If you've ever had this misfortune of being served a stinky bottle of not-so-perfectly-preserved wine, you have my condolences.
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Few things are so disappointing to a wine lover as anticipating an intoxicatingly aromatic blend of fruit, earth, and maybe a hint of spice and instead being greeted with the bottled-up equivalent of a grape-soaked dirty gym soak. What, gag-inducing funk doesn’t pair so well with your grass-fed filet mignon? Shocker.
While wine faults may still be the exception rather than the norm, they do occur – the problem is that the average wine drinker doesn’t actually know what fault their wine has. (Surprise! Not all “off” wines are actually “corked”.) By understanding what’s really ailing your once highly anticipated bottle of wine you can better understand this living, breathing entity you so enjoy quaffing, leading to better overall appreciation of wine – as well as the ability to more ably send back those bottles that just aren’t up to standard.
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How You Know: That bottle of Cab? Yeah, it shouldn’t be bubbly. If it is, chances are it’s because the bottle has undergone secondary fermentation.
Why/How It Happened: If a wine has perhaps been bottled in nonsterile conditions and some little bit of naughtiness crept in the mix, yeast may start comingling with residual sugar in the wine, thereby setting of a chain reaction similar to what winemakers use (in controlled situations) to make sparkling wines. You won’t like the uncontrolled result.
What To Do: Please don’t drink it. Everything is better with Champagne except wines that aren’t Champagne (or other sparkling wines). If your wine isn’t supposed to be bubbly (be aware of some “still” wines that are intended to be frizzante, or slightly fizzy, like Txakoli, Vinho Verde, Gavi, Moscato d’Asti, Lambrusco, even some Gruner Veltliner, and more), chuck it.
Stewed or Cooked Wine
How You Know: The wine actually smells and tastes hot, like wine you cooked down on your stove. The fruit will taste boiled and blown out, with little nuance – think your Grandma’s jam, mid-processing, or that gastrique you could never quite get right.
Why/How it Happened: Not all retailers know how to store wine properly, and if their wine delivery is left in the sun or in boxes on a hot dock too long, this is what happens.
What to Do: A cooked wine is a dead wine. Just try not to be the source of this problem;you’re your wine from reputable sources and store them at the proper temperature – not in the trunk of your car, your garage, or your friend Bob’s pool house.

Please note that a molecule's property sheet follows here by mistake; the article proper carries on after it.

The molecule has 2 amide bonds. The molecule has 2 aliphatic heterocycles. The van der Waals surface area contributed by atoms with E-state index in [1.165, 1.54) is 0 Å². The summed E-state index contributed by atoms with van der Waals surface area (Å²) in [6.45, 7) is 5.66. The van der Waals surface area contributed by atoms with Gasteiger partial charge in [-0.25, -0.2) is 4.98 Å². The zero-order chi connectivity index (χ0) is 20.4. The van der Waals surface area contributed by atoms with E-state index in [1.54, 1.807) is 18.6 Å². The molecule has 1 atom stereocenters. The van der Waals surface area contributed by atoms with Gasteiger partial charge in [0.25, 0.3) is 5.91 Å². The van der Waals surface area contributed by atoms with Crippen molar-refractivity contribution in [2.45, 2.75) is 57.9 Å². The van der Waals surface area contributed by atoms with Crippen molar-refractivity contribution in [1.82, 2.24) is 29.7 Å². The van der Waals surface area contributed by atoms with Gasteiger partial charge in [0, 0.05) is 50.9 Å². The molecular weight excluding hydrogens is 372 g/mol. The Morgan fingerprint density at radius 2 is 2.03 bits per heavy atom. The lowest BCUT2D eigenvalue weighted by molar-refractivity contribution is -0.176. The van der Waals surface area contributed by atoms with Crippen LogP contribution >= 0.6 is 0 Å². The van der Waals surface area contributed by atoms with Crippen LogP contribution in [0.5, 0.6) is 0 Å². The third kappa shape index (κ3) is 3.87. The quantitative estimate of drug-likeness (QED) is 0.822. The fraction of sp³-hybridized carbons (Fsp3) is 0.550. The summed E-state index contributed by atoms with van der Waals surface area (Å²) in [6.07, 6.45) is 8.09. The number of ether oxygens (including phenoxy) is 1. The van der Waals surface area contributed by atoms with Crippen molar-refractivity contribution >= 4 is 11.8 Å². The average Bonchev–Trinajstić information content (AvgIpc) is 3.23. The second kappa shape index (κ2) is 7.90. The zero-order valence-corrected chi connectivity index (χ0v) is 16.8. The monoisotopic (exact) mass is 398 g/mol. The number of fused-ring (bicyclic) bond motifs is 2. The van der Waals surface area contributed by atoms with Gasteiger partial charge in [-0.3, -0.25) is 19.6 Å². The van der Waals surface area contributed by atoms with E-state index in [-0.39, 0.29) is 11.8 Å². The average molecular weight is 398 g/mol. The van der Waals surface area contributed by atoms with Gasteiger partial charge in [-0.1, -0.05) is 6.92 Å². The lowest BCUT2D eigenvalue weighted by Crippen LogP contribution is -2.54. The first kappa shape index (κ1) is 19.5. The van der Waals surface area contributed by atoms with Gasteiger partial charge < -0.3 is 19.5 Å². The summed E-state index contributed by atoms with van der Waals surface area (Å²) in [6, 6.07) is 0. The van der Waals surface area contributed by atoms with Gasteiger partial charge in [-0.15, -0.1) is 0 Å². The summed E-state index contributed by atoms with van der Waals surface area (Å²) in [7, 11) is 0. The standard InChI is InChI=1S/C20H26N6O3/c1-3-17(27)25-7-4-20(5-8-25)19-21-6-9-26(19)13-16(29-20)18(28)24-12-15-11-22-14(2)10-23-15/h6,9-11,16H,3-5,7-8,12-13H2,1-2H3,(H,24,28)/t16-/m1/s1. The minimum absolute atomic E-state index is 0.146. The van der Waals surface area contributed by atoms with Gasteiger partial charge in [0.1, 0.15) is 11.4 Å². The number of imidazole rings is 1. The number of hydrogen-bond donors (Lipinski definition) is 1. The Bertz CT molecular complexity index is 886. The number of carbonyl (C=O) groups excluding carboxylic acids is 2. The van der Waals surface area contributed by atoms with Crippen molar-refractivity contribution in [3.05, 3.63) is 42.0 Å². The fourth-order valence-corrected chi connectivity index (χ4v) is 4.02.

Corked (aka Cork Taint, aka TCA (2,4,6-Trichloroanisole)
How You Know: Ah, cork taint… we meet again. I know somms who have noses like bloodhounds when it comes to sussing out a case of TCA. They can literally walk through a crowded, food-and-guest filled dining room and smell a tainted bottle from a table or two away. Once you’ve smelled this nasty combination of dirty, flooded basement, wet dog, and moldy newspaper, you won’t soon forget it either.
Why/How it Happened: TCA is a very powerful chemical and just a hint of its presence can turn into a big problem. TCA is naturally occurring and thrives in natural cork, so it’s sometimes introduced to wine during the bottle process via the cork (hence this fault’s nickname), but any natural element used in the wine-making process, including but not limited to barrels, cardboard containers, wood winemaking utensils, etc., could be the culprit.
What to Do: Do. Not. Drink. It tastes every bit as disgusting as you might imagine. Toss or send back to the retailer/producer/sommelier – this is a faulty wine, and you shouldn’t be paying for it.
Note: Most reputable sources will accept the return of truly faulted wines (that means wines that are subpar, not wines you just decide you don’t like) and give you either a new bottle or credit on your purchase. If you eat at a restaurant or buy from a wine store that won’t replace or refund a bad bottle of wine, that should be the last time you visit.